Silence Gives Consent

cartoon - Jean Jullien - Je Suis Charlie

By Judy Berman

Make no mistake. The aim in the massacre in Paris was to silence those who did not share their beliefs.

Two terrorists linked to al-Qaeda stormed a weekly satirical newspaper, Charlie Hebdo, on Wednesday, January 7, and murdered eight journalists, two police officers, a maintenance worker and a visitor.

Why? The extremists wanted to retaliate against the paper for publishing cartoons that depicted the prophet Mohammed, which they said is forbidden under Islamic law.

The rallying cry “Je Suis Charlie” (I am Charlie) is the voice of people in Paris and throughout the world who are taking a stand against Islamic terrorism. It is similar to what France’s newspaper, Le Monde, wrote after the 9/11 attack on the U.S.: “We Are All Americans Now.”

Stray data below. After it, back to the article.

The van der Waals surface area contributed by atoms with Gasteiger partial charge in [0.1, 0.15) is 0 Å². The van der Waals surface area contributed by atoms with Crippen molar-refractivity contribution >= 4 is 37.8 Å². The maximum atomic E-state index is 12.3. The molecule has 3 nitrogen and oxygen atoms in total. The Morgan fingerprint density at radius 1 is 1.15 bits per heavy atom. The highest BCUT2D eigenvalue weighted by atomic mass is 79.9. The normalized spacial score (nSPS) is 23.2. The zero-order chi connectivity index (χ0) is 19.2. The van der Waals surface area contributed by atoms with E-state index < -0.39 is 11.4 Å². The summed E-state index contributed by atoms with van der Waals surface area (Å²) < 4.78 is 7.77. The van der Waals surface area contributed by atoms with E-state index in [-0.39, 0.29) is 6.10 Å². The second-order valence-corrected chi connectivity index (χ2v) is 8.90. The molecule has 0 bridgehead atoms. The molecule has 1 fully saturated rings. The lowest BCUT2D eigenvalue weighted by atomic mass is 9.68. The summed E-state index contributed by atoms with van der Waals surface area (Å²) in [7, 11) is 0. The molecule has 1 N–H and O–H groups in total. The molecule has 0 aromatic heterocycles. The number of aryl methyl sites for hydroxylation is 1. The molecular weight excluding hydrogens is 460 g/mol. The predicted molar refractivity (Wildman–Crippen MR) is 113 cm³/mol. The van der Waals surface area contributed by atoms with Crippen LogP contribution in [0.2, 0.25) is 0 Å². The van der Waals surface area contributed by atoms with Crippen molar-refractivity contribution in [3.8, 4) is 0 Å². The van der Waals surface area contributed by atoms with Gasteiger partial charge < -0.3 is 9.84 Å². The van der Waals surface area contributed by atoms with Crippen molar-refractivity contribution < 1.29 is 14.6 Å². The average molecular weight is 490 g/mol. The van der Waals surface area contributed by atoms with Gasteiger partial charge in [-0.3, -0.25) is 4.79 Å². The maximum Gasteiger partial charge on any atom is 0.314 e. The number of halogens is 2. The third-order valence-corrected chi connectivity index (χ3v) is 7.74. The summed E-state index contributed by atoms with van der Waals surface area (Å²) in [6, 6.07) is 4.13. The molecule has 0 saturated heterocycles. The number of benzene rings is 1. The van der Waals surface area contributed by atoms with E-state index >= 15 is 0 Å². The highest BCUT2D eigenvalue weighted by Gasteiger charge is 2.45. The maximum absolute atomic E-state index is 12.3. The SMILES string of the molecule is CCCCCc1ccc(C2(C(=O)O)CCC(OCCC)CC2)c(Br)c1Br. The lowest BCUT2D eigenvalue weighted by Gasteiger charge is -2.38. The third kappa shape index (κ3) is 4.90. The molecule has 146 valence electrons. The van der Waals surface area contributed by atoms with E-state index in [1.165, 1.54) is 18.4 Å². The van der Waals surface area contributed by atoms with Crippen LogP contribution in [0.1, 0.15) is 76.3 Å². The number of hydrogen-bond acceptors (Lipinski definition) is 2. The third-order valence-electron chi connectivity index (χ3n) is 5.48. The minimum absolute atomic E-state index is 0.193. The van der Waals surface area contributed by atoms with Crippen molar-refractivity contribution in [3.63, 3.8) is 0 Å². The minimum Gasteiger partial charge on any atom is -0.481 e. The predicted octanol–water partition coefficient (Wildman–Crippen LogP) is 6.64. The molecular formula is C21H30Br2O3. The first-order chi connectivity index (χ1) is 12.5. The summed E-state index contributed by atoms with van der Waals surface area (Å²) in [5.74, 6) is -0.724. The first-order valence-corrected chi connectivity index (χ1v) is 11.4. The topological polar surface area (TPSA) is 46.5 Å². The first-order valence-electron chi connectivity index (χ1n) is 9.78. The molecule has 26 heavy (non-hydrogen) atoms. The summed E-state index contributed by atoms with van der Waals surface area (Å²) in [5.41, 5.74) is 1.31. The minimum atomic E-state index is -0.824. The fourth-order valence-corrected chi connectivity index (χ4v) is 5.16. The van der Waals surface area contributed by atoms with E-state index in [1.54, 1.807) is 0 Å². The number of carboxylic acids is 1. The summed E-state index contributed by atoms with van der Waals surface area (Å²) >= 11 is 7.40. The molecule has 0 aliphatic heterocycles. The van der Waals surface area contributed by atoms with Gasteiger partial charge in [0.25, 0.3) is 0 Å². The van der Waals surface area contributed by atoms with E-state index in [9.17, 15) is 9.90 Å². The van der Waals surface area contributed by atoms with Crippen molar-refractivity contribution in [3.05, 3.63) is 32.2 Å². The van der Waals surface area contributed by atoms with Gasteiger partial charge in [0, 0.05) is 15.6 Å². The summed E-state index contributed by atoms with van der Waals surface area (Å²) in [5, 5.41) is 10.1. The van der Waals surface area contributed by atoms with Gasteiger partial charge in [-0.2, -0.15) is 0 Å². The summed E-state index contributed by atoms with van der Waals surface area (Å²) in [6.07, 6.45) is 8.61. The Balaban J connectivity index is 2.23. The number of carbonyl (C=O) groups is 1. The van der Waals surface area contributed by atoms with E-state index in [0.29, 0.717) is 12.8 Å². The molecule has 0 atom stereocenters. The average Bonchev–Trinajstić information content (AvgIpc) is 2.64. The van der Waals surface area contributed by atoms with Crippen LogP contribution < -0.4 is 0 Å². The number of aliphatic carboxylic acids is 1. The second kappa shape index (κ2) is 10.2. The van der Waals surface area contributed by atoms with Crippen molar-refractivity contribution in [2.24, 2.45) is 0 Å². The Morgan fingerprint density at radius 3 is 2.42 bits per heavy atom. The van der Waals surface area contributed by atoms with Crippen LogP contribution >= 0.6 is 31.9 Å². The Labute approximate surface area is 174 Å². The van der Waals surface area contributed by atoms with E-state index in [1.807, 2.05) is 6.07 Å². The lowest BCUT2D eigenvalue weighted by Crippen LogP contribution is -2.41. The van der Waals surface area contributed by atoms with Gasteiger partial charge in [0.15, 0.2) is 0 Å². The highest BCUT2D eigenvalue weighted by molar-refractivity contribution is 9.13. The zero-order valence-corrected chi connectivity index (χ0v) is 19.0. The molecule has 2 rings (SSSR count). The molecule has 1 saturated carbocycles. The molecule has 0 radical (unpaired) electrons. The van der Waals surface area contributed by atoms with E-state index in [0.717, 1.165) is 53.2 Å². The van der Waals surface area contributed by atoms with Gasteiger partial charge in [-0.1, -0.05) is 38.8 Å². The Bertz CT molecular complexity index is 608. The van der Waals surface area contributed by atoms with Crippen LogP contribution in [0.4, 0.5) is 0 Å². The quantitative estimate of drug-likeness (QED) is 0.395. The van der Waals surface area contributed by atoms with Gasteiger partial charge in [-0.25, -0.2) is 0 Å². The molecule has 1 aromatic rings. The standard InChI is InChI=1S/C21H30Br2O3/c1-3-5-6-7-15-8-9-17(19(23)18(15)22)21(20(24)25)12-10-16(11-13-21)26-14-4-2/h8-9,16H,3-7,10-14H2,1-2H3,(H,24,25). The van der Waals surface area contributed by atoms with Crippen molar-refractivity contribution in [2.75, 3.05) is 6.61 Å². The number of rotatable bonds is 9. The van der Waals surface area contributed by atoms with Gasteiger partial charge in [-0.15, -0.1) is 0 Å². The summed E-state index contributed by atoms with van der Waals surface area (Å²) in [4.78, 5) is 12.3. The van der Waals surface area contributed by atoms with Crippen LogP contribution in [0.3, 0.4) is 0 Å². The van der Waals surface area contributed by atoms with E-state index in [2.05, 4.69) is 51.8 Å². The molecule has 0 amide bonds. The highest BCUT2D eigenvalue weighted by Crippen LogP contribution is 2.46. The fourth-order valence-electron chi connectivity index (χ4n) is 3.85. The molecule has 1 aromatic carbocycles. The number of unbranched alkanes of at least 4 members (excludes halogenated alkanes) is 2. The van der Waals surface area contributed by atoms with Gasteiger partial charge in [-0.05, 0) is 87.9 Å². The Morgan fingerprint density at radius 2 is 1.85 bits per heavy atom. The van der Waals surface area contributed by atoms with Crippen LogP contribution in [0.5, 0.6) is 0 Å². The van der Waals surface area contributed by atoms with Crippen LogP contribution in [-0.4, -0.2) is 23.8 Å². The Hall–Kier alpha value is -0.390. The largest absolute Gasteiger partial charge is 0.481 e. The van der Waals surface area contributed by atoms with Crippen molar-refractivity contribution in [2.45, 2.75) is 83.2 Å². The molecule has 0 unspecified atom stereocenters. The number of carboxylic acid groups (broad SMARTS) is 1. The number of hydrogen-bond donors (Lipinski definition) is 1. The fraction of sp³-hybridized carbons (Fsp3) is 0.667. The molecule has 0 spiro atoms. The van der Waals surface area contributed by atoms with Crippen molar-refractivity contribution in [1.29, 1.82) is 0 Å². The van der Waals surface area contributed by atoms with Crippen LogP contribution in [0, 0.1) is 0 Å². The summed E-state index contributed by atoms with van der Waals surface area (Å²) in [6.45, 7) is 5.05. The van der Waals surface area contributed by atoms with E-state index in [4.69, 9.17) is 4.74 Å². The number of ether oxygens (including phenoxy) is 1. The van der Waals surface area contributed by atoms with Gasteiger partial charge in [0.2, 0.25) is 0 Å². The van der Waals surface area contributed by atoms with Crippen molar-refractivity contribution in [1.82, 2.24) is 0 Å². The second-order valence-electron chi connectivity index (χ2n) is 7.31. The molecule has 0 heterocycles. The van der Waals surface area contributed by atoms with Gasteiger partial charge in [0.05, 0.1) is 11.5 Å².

Some argue that the paper should not have continued to publish cartoons that inflamed Islamic radicals.

Where do you draw the line on what’s acceptable?

cartoon - David Pope 2 - Je Suis Charlie


If we do, we censor our thoughts, voice and actions because someone might take offense at what we say or do.

Voltaire, a satirist, “frequently made use of his works to criticize intolerance, religious dogma, and the French institutions of his day.” (Wikipedia)

But, in a quote attributed to Voltaire: “I do not agree with what you say but I will defend to the death your right to say it … “